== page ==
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Opinion

February 1, 2018

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Can Pakistan make history?

There are two competing visions that are vying for Pakistan. One of these involves spreading chaos and instability in Pakistan, and has been championed by PTI Chairman Imran Khan and his proxies. The other is of a democratic, progressive, inclusive and stable Pakistan, which has been spelled out in the Pakistan Vision 2025 and espoused by Nawaz Sharif. The people of Pakistan have witnessed both visions which have been actively competing with each other over the last four-and-a-half years.

It is important to ask why Imran Khan has opted for the politics of chaos and instability. The reason is simple. After forming the provincial government in Khyber Pakhtunkhwa (KP), the PTI chairman soon realised that governance and development are not his forte and his party can’t compete with the experienced PML-N in terms of delivery of public goods and development. Imran Khan took an easy but unfortunate option: disrupt the system so that the PML-N does not deliver on its development promises. Since 2014, Imran Khan, along with others like Dr Tahirul Qadri, has been trying to create instability. The purpose of this is to not allow the PML-N to implement its manifesto and Vision 2025.

Imran Khan and his party were trying their best to keep Pakistan in political turmoil while the PML-N government was quietly channelling all its energies and efforts towards implementing its agenda of the 4Es (energy; economy; the elimination of extremism; and education) and the Pakistan Vision 2025.

There is no comparison between the PTI and the PML-N when it comes to the delivery of development initiatives. The biggest achievement of Imran Khan and his government in KP are that they organised the sit-in and lockdown at Islamabad. Despite the best efforts of the PTI and the PAT, the PML-N delivered on every socioeconomic front. In terms of big ticket items, the PML-N successfully addressed the energy, economy and security situation of Pakistan.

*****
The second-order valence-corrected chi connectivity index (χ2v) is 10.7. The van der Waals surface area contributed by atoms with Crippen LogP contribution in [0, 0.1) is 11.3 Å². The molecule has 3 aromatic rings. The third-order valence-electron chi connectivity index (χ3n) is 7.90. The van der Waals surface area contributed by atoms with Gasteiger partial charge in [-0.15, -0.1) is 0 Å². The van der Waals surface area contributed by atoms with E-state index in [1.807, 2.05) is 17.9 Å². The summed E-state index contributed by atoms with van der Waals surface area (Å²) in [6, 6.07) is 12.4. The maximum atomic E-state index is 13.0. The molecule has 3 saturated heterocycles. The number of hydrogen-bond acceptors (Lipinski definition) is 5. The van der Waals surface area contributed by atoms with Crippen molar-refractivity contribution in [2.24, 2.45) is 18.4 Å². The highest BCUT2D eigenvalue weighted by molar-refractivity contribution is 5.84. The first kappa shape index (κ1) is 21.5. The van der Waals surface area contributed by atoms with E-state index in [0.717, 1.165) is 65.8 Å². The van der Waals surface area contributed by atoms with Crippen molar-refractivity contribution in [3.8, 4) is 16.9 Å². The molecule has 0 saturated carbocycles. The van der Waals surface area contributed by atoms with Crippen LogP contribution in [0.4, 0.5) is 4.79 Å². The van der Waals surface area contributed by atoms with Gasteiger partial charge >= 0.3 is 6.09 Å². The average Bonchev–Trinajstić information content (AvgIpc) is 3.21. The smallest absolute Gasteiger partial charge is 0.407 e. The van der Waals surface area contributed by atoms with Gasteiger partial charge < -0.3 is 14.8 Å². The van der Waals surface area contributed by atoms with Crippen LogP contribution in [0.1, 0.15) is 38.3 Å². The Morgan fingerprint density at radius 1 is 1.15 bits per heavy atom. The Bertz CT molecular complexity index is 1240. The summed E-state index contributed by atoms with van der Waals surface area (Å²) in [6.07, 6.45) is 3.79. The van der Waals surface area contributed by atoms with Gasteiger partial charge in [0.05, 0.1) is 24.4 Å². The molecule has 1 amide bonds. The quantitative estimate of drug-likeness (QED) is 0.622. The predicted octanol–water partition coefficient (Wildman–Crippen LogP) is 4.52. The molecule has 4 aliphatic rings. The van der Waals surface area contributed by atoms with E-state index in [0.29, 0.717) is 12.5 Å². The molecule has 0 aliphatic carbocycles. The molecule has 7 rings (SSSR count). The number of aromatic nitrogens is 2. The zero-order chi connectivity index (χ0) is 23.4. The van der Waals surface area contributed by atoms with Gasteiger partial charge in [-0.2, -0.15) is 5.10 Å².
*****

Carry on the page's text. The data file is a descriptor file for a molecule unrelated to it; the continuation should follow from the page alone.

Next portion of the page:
Energy shortage was a major crisis in 2013. Today, most parts of the country do not experience power blackouts. Our industries are getting uninterrupted power supply because the PML-N government has added more than 10,000 MW to the national grid. The economy was on the verge of default in 2013. Today, Pakistan has achieved macroeconomic stability and is growing by more than five percent – the highest increase over the last 10 years.

Infrastructural facilities were crumbling in 2013. But over the last four years, the PML-N government has successfully undertaken national-level infrastructural development projects all over the country. It has also turned the dream of CPEC into a reality.

The successful delivery of development is the reason why opposition parties, especially the PTI, are trying their best to disrupt the democratic process in the country. Even independent media outlets like The Economist have confirmed that the PML-N is most likely to win the next elections based on its performance.

The demand for early elections is another manifestation of the PTI’s disruptive politics. The party knows very well that general elections cannot take place until voter lists and delimitation of constituencies are finalised. Therefore, it is impossible to hold general elections before July 2018. So, the demand for early elections is a demand for a long-term caretaker setup that would exceed its constitutional mandate of 90 days.

How can any democrat support this idea? I would urge every Pakistani to ask what the purpose of disrupting the democratic system can be when general elections are only a few months away. If the PML-N government is so ‘unpopular’, why not wait and vote it out in July 2018 elections? Shouldn’t democratic voices in the media confront Imran Khan with these facts?